Objective: Regular physical activity is associated with decreased morbidity and mortality. Traditionally, patients with rheumatoid arthritis (RA) have been advised to limit physical exercise. We studied the prevalence of physical activity and associations with demographic and disease-related variables in patients with RA from 21 countries.
Methods: The Questionnaires in Standard Monitoring of Patients with Rheumatoid Arthritis (QUEST-RA) is a cross-sectional study that includes a self-report questionnaire and clinical assessment of nonselected consecutive outpatients with RA who are receiving usual clinical care. Frequency of physical exercise (>or=30 minutes with at least some shortness of breath, sweating) is queried with 4 response options: >or=3 times weekly, 1-2 times weekly, 1-2 times monthly, and no exercise.
Results: Between January 2005 and April 2007, a total of 5,235 patients from 58 sites in 21 countries were enrolled in QUEST-RA: 79% were women, >90% were white, mean age was 57 years, and mean disease duration was 11.6 years. Only 13.8% of all patients reported physical exercise>or=3 times weekly. The majority of the patients were physically inactive with no regular weekly exercise: >80% in 7 countries, 60-80% in 12 countries, and 45% and 29% in 2 countries, respectively. Physical inactivity was associated with female sex, older age, lower education, obesity, comorbidity, low functional capacity, and higher levels of disease activity, pain, and fatigue.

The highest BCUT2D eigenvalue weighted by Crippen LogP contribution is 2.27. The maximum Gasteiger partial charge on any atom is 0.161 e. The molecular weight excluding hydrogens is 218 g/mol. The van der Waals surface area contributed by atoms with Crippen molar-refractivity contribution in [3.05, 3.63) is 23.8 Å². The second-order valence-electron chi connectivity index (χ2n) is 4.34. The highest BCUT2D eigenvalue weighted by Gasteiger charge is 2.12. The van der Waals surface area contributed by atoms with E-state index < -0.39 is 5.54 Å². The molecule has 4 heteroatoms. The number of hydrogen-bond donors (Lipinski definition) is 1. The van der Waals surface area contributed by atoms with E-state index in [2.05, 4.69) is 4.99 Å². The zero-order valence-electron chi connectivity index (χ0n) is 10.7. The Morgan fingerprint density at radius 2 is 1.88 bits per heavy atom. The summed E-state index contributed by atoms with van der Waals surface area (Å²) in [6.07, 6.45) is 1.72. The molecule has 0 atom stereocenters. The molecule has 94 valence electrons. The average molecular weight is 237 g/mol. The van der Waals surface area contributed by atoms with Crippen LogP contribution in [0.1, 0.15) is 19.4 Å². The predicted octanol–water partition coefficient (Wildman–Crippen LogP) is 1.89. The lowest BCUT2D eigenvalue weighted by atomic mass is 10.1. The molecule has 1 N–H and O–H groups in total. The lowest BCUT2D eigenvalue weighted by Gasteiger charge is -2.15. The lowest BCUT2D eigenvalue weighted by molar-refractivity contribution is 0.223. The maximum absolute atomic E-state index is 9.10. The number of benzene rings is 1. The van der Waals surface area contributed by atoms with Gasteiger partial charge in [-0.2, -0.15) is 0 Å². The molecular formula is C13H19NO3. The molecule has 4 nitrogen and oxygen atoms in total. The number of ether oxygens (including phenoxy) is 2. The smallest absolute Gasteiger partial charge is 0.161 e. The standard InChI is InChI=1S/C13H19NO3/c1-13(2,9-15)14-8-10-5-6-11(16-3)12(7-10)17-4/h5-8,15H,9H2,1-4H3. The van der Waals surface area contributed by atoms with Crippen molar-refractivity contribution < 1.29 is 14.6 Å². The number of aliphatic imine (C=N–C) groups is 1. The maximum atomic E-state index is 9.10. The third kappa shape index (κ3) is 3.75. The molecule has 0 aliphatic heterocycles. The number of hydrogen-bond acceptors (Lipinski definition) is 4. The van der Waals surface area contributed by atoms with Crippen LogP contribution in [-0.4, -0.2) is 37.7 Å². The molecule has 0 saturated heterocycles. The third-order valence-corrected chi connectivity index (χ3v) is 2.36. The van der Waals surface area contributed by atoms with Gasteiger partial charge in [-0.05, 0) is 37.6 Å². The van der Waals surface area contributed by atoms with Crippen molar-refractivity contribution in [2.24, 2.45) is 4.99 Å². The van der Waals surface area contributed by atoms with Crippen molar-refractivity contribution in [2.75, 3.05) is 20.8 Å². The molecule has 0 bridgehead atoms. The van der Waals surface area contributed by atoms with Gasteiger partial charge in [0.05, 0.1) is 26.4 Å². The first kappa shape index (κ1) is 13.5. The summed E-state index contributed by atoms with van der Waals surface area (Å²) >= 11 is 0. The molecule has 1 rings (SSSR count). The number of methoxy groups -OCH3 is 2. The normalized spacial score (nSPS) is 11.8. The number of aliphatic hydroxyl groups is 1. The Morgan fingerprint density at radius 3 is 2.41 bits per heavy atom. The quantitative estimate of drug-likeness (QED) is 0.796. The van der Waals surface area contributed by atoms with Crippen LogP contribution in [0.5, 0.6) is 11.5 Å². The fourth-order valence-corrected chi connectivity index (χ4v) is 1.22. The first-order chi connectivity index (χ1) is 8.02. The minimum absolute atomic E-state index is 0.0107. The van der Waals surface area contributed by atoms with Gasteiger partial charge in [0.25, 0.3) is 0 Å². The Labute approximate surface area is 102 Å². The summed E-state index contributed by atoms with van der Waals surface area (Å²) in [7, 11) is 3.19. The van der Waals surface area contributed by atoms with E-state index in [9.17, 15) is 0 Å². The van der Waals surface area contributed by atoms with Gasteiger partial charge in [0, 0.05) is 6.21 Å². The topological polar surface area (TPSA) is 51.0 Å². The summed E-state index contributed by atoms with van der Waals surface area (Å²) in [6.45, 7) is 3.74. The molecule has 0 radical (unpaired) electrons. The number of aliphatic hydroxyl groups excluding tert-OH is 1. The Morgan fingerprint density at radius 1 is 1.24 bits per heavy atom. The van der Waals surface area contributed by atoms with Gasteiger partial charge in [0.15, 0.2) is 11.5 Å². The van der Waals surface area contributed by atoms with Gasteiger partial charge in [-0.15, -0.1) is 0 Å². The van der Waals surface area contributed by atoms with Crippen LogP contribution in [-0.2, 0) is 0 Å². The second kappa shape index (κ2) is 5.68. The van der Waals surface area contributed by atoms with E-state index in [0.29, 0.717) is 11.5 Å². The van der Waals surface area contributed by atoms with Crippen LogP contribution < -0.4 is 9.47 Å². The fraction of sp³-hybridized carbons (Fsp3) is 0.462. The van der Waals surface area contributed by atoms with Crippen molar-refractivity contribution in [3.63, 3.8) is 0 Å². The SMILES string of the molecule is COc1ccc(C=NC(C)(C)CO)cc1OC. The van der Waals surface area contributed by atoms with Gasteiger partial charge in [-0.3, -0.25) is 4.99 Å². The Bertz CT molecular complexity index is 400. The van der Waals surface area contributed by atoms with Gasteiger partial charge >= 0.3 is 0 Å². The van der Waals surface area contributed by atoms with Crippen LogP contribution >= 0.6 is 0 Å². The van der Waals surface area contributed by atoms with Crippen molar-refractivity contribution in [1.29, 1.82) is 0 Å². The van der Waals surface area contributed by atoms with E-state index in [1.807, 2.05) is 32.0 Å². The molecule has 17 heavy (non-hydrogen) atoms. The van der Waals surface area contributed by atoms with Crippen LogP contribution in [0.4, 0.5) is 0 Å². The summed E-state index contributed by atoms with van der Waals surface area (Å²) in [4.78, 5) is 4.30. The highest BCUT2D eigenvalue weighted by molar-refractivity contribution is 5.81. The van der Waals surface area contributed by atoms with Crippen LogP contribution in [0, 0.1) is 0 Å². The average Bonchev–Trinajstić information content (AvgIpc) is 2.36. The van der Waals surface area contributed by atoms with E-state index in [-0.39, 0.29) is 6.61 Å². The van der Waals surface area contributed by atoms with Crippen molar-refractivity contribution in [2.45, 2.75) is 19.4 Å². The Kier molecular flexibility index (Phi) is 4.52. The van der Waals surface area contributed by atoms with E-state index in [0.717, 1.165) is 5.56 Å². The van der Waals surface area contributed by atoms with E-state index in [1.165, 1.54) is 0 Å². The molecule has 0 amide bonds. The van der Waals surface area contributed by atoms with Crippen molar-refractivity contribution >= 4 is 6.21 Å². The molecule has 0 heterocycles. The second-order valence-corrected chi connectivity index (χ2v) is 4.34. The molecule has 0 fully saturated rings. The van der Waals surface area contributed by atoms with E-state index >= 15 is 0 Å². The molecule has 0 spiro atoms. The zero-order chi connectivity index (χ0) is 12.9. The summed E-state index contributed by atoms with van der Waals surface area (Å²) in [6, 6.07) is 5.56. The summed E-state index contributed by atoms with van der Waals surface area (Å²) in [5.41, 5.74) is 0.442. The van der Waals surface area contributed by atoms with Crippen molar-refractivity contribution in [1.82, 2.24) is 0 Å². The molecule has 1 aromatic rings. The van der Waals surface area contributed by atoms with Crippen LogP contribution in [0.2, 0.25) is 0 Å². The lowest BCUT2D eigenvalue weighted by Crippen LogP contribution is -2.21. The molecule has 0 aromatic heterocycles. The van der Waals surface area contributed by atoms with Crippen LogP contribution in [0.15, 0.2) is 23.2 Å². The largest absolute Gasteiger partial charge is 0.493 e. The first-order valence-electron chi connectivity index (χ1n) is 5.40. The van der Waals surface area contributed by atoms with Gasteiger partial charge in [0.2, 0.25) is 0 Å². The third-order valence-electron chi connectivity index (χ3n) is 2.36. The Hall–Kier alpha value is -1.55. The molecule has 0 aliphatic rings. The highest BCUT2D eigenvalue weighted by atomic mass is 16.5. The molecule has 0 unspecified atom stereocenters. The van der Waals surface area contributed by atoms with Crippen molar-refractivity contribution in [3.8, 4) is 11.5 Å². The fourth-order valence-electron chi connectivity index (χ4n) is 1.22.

Conclusion: In many countries, a low proportion of patients with RA exercise. These data may alert rheumatologists to motivate their patients to increase physical activity levels.